Manual blood pressure measurements may not be as accurate as the automatic devices that take multiple measurements.
If your doctor still uses a manual device to check your blood pressure, you risk being misdiagnosed, experts say.
This could lead to unnecessary treatment with medication for high blood pressure, not to mention dealing with the side effects and expense of those drugs.
In a new study published in the journal Canadian Family Physician, researchers estimated that about 20 percent of Canadians being treated for high blood pressure, or hypertension, don’t actually need medication because their blood pressure was measured incorrectly.
Researchers say this is due to more than half of family doctors in Canada still using manual devices to measure blood pressure.
Measuring someone’s blood pressure manually seems like a fairly straightforward procedure — put on the cuff, inflate it, and read the dial as the cuff deflates.
A lot can go wrong, though.
“It seems like blood pressure is easy to measure, but almost no one does it correctly,” said Dr. Sarah Woolsey, a family physician, and medical director with HealthInsight Utah.
Using the wrong size cuff can throw off the numbers. It can also happen if a person is fidgeting while having their blood pressure checked, or checking someone’s blood pressure right after they come into the office.
Even just being in the doctor’s office can cause a person’s blood pressure to increase. This kind of “white-coat hypertension” is
“The big message for us is that ‘white-coat hypertension’ is prevalent, and over-treatment may be prevalent and may lead to side effects of medication,” Woolsey told Healthline.
To avoid these types of errors, the Canadian Hypertension Education Program Guidelines recommend that doctors use automated blood pressure monitoring in the office.
“Clinicians should use automatic devices. They are more expensive but more precise because they take several measurements,” Janusz Kaczorowski, PhD, a professor in the Department of Family and Emergency Medicine at Université de Montréal, and lead author of the Canadian study, said in a press release.
Automated blood pressure monitoring can also be done while the person is alone, which reduces some of the white-coat hypertension.
Does that mean manual measurements are always wrong? No, but their accuracy depends on how they’re done.
“Manual measurement is acceptable if it’s properly done, but that’s often not the case,” said Kaczorowski. “To take blood pressure the right way, a 12- to 15-minute period is required.”
This may not work with the typical 10-minute visit to a family doctor.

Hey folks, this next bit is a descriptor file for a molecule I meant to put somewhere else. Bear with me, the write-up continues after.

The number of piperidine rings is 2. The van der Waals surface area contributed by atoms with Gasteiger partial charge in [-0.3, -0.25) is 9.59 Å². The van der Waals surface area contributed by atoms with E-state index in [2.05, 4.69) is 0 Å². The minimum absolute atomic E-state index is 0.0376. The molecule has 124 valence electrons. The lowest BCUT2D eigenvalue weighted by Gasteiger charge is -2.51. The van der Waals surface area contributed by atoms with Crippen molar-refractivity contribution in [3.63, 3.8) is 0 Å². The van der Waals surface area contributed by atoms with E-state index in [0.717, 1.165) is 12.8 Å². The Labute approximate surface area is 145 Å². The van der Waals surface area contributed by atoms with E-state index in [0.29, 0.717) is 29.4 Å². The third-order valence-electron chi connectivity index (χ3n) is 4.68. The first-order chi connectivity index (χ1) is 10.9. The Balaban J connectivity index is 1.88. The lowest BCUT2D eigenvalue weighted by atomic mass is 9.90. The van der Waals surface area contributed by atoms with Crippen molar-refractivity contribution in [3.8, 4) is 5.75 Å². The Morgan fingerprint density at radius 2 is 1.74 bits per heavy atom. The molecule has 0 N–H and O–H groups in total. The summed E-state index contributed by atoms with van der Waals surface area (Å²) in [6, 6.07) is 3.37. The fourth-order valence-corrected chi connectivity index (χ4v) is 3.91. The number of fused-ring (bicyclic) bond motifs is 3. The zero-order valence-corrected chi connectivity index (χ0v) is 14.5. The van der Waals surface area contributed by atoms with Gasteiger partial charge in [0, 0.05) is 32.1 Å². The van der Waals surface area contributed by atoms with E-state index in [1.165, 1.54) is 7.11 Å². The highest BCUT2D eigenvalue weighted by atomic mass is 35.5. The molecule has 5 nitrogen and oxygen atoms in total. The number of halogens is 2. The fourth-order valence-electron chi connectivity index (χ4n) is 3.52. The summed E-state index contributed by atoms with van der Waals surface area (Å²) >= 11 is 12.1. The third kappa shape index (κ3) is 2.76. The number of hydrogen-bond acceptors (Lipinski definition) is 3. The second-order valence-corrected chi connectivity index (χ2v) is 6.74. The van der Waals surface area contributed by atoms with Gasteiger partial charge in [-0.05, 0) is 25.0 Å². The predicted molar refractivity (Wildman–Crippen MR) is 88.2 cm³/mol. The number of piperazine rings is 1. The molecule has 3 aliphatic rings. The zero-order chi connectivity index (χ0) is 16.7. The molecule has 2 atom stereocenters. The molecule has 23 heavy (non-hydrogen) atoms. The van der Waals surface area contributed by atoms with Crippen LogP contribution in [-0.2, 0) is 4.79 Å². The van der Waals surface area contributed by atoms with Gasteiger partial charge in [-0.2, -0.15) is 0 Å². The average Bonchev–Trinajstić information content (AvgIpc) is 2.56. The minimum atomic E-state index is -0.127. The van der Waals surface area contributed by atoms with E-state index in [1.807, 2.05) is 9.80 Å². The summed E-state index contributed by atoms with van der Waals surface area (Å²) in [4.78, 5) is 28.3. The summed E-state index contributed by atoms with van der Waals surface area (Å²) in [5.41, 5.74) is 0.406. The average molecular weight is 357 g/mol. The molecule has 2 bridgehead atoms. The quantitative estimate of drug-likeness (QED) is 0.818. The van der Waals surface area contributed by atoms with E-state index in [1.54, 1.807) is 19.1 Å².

The U.S. Preventive Services Task Force (USPSTF) offers similar guidelines for blood pressure screening.
The blood pressure measurement that happens at a routine doctor’s visit is an initial screening.
If someone’s blood pressure is elevated, then a more thorough check is needed to properly diagnose high blood pressure.
This can be done in several ways.
“The gold standard is the 24-hour ambulatory monitor,” Woolsey told Healthline.
If that isn’t available, Woolsey said the guidelines “suggest multiple measurements of blood pressure — and they give you the option of an automated office blood pressure, or out-of-office monitoring, or multiple in-office monitoring.”
Ambulatory blood pressure monitoring devices are small, portable machines that measure a person’s blood pressure at regular intervals over 12 to 24 hours. This gives a more accurate picture of a person’s “real” blood pressure level.
However, these devices may be hard to come by, especially in rural areas.
A recent paper published by Woolsey and her colleagues in the Journal of the American Board of Family Medicine (JABFM) found that only a quarter of 123 primary care clinics in Utah that responded to a survey had access to ambulatory monitoring.
Researchers also discovered that clinics were not following all of the USPSTF guidelines.
At the high end, 93 percent of the clinics reported using an appropriately sized arm cuff.
But only 57 percent of clinics waited at least five minutes after the patient arrived at the office before checking blood pressure.
Woolsey thinks the situation may be similar in clinics throughout the United States.
Because of the lack of ambulatory devices in many areas and the challenges with manual blood pressure monitoring, automated devices may have an even bigger role to play in clinics.
“We think the automated office blood pressure will be a good solution, especially for our smaller cities and smaller towns,” said Woolsey.
People with high blood pressure often don’t feel sick until their pressure is really high or they develop another problem such as kidney disease, heart attack, or stroke.
That’s why high blood pressure is known as a “silent killer.”
This can be done using standard manual blood pressure cuffs or automated home devices.
For this to work well, though, people need to be properly trained — another area of improvement identified by Woolsey and her colleagues.
Slightly more than a third of the Utah clinics provided instructions to people on how to measure blood pressure accurately at home.
But once people know how to check their own blood pressure correctly, home monitoring can help them in more ways than one.
“I personally aspire to a day where we have diabetes without doctors, and hypertension treatment without doctors, because patients are so enabled in self-care,” said Woolsey. “Self-monitoring programs are good for patient engagement and patient self-awareness of their own conditions.”